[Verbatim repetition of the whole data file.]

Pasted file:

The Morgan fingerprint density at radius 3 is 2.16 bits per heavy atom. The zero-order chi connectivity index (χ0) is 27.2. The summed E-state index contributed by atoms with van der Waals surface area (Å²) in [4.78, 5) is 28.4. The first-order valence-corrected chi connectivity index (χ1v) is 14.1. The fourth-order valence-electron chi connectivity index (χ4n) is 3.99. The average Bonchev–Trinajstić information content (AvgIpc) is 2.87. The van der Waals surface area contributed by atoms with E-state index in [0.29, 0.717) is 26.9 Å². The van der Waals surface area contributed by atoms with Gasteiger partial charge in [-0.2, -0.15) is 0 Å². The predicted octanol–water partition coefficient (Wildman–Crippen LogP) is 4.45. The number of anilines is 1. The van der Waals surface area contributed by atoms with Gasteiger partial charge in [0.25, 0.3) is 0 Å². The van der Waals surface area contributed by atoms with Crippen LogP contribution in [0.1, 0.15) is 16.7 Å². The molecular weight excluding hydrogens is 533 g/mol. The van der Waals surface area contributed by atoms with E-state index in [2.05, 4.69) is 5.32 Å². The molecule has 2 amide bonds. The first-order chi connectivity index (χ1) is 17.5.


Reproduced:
The Morgan fingerprint density at radius 3 is 2.16 bits per heavy atom. The zero-order chi connectivity index (χ0) is 27.2. The summed E-state index contributed by atoms with van der Waals surface area (Å²) in [4.78, 5) is 28.4. The first-order valence-corrected chi connectivity index (χ1v) is 14.1. The fourth-order valence-electron chi connectivity index (χ4n) is 3.99. The average Bonchev–Trinajstić information content (AvgIpc) is 2.87. The van der Waals surface area contributed by atoms with E-state index in [0.29, 0.717) is 26.9 Å². The van der Waals surface area contributed by atoms with Gasteiger partial charge in [-0.2, -0.15) is 0 Å². The predicted octanol–water partition coefficient (Wildman–Crippen LogP) is 4.45. The number of anilines is 1. The van der Waals surface area contributed by atoms with Gasteiger partial charge in [0.25, 0.3) is 0 Å². The van der Waals surface area contributed by atoms with Crippen LogP contribution in [0.1, 0.15) is 16.7 Å². The molecular weight excluding hydrogens is 533 g/mol. The van der Waals surface area contributed by atoms with E-state index in [2.05, 4.69) is 5.32 Å². The molecule has 2 amide bonds. The first-order chi connectivity index (χ1) is 17.5.